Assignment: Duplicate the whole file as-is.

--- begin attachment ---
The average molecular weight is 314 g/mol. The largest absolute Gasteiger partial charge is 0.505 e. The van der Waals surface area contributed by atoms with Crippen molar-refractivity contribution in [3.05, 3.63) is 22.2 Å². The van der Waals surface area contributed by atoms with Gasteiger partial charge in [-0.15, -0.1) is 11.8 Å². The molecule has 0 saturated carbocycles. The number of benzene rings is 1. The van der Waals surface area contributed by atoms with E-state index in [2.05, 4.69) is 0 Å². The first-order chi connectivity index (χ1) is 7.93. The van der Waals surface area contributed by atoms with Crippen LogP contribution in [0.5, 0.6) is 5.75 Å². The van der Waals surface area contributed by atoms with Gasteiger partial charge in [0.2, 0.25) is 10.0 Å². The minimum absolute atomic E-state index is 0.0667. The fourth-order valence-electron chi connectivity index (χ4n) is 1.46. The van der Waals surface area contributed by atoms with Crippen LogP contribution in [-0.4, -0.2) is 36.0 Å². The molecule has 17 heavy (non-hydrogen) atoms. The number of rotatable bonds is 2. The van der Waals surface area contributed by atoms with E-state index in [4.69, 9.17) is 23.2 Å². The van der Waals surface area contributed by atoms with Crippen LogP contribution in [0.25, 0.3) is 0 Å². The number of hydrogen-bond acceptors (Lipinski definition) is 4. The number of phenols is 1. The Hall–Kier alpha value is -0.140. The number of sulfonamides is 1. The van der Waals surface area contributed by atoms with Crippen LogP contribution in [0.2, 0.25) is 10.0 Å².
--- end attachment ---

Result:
The average molecular weight is 314 g/mol. The largest absolute Gasteiger partial charge is 0.505 e. The van der Waals surface area contributed by atoms with Crippen molar-refractivity contribution in [3.05, 3.63) is 22.2 Å². The van der Waals surface area contributed by atoms with Gasteiger partial charge in [-0.15, -0.1) is 11.8 Å². The molecule has 0 saturated carbocycles. The number of benzene rings is 1. The van der Waals surface area contributed by atoms with E-state index in [2.05, 4.69) is 0 Å². The first-order chi connectivity index (χ1) is 7.93. The van der Waals surface area contributed by atoms with Crippen LogP contribution in [0.5, 0.6) is 5.75 Å². The van der Waals surface area contributed by atoms with Gasteiger partial charge in [0.2, 0.25) is 10.0 Å². The minimum absolute atomic E-state index is 0.0667. The fourth-order valence-electron chi connectivity index (χ4n) is 1.46. The van der Waals surface area contributed by atoms with Crippen LogP contribution in [-0.4, -0.2) is 36.0 Å². The molecule has 17 heavy (non-hydrogen) atoms. The number of rotatable bonds is 2. The van der Waals surface area contributed by atoms with E-state index in [4.69, 9.17) is 23.2 Å². The van der Waals surface area contributed by atoms with Crippen LogP contribution in [0.25, 0.3) is 0 Å². The number of hydrogen-bond acceptors (Lipinski definition) is 4. The number of phenols is 1. The Hall–Kier alpha value is -0.140. The number of sulfonamides is 1. The van der Waals surface area contributed by atoms with Crippen LogP contribution in [0.2, 0.25) is 10.0 Å².